A Beeline to Murder is the first in “The Henny Penny Farmette” mystery series by Meera Lester. The detective, Abigail Mackenzie, is a former police officer who retired due to an injury and took up beekeeping and raising vegetables on her little farmette outside of Los Flores. Although she enjoys the work on the farm, she still has the instincts of a detective—and needs money to keep the place going. So, when she finds local pastry chef Jean-Louise Bonheur dead in his kitchen, she observes the details, and when Jean-Louise’s handsome brother, Philippe, offers her a fee to investigate, she accepts.
A Beeline to Murder is a decidedly mixed bag. Lester’s basic premise is solid. She has created the ideal amateur detective: One who is outside the police force and yet legitimately knows enough to do the job. As a former police officer, Abigail knows the procedures, knows the rules, and has friends on the force to help with the details. This helps with the nagging question of “Why is this person so much better at the job than the local police?” Also, Abigail’s farmette helps round out her character and provides a lovely backdrop. The business side is also perfect for sending her in to trouble—here in her own town, and potentially to other areas in future books.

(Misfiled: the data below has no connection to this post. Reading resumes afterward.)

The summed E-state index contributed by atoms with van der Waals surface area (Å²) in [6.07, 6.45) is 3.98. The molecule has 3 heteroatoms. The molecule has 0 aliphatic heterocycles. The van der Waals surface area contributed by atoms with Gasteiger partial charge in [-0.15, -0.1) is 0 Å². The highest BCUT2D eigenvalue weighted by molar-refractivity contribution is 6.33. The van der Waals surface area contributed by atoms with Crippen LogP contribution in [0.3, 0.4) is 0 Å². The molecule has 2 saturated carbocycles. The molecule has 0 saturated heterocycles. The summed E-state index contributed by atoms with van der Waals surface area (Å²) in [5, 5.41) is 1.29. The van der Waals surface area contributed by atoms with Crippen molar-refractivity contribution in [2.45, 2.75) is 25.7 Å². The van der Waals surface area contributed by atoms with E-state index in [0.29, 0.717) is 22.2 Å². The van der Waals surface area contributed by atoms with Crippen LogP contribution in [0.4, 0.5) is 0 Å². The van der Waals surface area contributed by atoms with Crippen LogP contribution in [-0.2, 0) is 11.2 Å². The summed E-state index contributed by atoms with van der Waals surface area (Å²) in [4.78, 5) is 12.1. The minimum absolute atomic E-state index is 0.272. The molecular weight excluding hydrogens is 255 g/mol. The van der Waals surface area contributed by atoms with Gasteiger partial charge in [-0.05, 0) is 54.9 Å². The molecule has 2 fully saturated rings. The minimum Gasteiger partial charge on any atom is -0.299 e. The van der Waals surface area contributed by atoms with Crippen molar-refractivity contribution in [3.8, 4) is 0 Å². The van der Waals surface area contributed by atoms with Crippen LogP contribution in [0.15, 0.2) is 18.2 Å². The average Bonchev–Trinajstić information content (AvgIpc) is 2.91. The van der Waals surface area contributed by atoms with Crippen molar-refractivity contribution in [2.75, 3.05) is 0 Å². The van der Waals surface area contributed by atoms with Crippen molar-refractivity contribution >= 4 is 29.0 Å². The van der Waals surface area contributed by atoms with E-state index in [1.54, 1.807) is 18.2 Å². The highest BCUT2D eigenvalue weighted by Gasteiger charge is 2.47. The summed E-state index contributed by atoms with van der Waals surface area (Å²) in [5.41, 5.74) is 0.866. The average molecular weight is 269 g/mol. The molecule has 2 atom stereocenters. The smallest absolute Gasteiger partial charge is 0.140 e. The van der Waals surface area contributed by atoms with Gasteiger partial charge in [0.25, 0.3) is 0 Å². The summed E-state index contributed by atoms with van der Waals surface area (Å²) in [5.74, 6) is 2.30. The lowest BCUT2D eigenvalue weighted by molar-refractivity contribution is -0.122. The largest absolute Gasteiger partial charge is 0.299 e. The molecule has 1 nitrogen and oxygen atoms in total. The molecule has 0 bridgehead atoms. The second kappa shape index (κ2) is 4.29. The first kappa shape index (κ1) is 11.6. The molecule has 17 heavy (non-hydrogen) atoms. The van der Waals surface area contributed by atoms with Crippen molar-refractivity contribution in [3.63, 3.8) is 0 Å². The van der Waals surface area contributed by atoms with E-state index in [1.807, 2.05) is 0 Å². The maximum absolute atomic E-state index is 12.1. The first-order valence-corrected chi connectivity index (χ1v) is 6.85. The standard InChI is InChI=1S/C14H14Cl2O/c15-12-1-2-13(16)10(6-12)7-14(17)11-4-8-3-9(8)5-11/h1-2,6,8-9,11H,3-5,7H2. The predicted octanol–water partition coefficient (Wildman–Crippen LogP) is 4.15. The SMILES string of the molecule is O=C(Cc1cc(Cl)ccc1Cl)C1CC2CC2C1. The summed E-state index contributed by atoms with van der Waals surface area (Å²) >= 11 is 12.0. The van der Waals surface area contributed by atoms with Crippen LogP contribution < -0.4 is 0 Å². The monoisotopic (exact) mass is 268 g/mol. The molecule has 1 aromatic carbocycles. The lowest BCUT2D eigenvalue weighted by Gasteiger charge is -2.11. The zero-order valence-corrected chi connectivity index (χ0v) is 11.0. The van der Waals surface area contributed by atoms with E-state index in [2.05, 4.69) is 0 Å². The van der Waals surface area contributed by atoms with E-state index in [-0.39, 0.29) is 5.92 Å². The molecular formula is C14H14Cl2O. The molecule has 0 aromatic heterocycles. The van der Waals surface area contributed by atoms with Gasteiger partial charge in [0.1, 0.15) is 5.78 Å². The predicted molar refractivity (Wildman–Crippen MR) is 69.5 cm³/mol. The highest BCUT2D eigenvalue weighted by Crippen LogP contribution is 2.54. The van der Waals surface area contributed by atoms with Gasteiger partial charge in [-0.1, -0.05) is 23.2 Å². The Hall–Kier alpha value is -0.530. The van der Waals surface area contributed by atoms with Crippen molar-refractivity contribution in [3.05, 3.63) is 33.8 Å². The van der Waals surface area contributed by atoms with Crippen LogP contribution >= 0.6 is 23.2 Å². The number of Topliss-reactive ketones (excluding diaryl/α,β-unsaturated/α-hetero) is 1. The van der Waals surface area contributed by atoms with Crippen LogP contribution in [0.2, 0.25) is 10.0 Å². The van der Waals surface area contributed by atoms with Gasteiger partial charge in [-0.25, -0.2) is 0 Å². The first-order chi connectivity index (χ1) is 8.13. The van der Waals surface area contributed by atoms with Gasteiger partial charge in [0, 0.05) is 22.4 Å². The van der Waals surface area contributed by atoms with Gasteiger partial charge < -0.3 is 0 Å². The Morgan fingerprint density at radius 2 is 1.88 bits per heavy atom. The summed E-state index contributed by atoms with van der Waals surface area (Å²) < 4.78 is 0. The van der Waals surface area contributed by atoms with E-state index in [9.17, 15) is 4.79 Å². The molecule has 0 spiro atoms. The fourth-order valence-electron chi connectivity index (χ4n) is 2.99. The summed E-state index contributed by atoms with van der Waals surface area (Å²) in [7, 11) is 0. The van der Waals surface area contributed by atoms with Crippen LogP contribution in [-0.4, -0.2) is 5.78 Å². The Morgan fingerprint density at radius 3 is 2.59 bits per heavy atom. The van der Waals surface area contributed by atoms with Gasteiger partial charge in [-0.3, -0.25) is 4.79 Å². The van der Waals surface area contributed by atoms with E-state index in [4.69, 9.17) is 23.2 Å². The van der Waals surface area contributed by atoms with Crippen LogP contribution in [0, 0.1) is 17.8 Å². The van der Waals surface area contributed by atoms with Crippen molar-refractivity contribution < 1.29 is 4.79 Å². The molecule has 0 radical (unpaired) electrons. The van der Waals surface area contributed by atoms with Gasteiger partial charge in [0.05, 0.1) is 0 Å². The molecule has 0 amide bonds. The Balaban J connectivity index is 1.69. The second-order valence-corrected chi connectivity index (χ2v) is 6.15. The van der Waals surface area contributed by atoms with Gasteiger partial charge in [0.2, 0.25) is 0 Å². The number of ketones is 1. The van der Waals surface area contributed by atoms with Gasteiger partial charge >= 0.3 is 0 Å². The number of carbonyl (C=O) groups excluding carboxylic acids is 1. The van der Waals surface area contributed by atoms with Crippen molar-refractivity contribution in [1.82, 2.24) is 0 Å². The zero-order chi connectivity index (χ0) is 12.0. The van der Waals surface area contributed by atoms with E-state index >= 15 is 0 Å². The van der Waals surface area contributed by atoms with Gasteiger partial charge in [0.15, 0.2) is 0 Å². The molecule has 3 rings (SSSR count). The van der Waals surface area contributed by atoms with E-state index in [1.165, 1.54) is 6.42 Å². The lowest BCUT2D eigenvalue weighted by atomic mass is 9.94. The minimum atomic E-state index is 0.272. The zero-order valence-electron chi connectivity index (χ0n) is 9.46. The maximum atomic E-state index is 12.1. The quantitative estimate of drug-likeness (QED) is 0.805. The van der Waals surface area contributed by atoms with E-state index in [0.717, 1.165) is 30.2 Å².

The book also has significant drawbacks. The biggest is that the story is drowning in detail. Descriptions of the crime scene are, of course, necessary, and the farmette is a part of who Abigail is. But, do we really need to know that in order to answer her phone, Abigail removes her glove, retrieves the phone from her pocket, and swipes her hand across the screen? Does Lester really have to list every item Abigail passes in her friend’s living room on the way to the kitchen? Some detail adds to the charm, too much becomes clutter, and Beeline is well into the clutter territory.
Philippe Bonheur becomes another difficulty. A little romance can add spice to any cozy. Unfortunately, the relationship between Philippe and Abigail never really moves past liking the smell of his cologne and going weak-kneed phase. He’s handsome, flirts with everyone, sprinkles his conversation with French phrases (the way handsome French men invariably do, at least in books), and—that’s it. There is no real indication of any sort of compatibility past this or any sense of why he finds Abigail attractive. If half a book is going to be spent on a romance, I want more.
A Beeline to Murder has a promising premise and future books may iron out some of the difficulties, but it is not a book I would put on the must-read list.